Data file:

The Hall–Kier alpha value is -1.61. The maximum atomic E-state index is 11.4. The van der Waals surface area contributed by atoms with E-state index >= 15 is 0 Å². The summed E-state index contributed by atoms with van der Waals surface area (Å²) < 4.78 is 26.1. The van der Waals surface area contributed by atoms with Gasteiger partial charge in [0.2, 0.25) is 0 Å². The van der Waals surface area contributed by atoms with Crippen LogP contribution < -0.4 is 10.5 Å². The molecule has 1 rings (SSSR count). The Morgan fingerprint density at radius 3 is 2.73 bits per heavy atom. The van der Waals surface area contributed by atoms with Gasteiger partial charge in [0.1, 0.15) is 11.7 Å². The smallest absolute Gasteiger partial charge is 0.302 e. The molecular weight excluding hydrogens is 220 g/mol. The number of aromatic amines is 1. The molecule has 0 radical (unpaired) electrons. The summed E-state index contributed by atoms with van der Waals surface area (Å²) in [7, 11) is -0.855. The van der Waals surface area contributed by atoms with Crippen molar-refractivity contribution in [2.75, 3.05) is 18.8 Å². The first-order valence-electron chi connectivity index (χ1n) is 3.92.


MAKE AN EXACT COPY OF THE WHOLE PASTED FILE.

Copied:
The Hall–Kier alpha value is -1.61. The maximum atomic E-state index is 11.4. The van der Waals surface area contributed by atoms with E-state index >= 15 is 0 Å². The summed E-state index contributed by atoms with van der Waals surface area (Å²) < 4.78 is 26.1. The van der Waals surface area contributed by atoms with Gasteiger partial charge in [0.2, 0.25) is 0 Å². The van der Waals surface area contributed by atoms with Crippen LogP contribution < -0.4 is 10.5 Å². The molecule has 1 rings (SSSR count). The Morgan fingerprint density at radius 3 is 2.73 bits per heavy atom. The van der Waals surface area contributed by atoms with Gasteiger partial charge in [0.1, 0.15) is 11.7 Å². The smallest absolute Gasteiger partial charge is 0.302 e. The molecular weight excluding hydrogens is 220 g/mol. The number of aromatic amines is 1. The molecule has 0 radical (unpaired) electrons. The summed E-state index contributed by atoms with van der Waals surface area (Å²) in [7, 11) is -0.855. The van der Waals surface area contributed by atoms with Crippen molar-refractivity contribution in [2.75, 3.05) is 18.8 Å². The first-order valence-electron chi connectivity index (χ1n) is 3.92.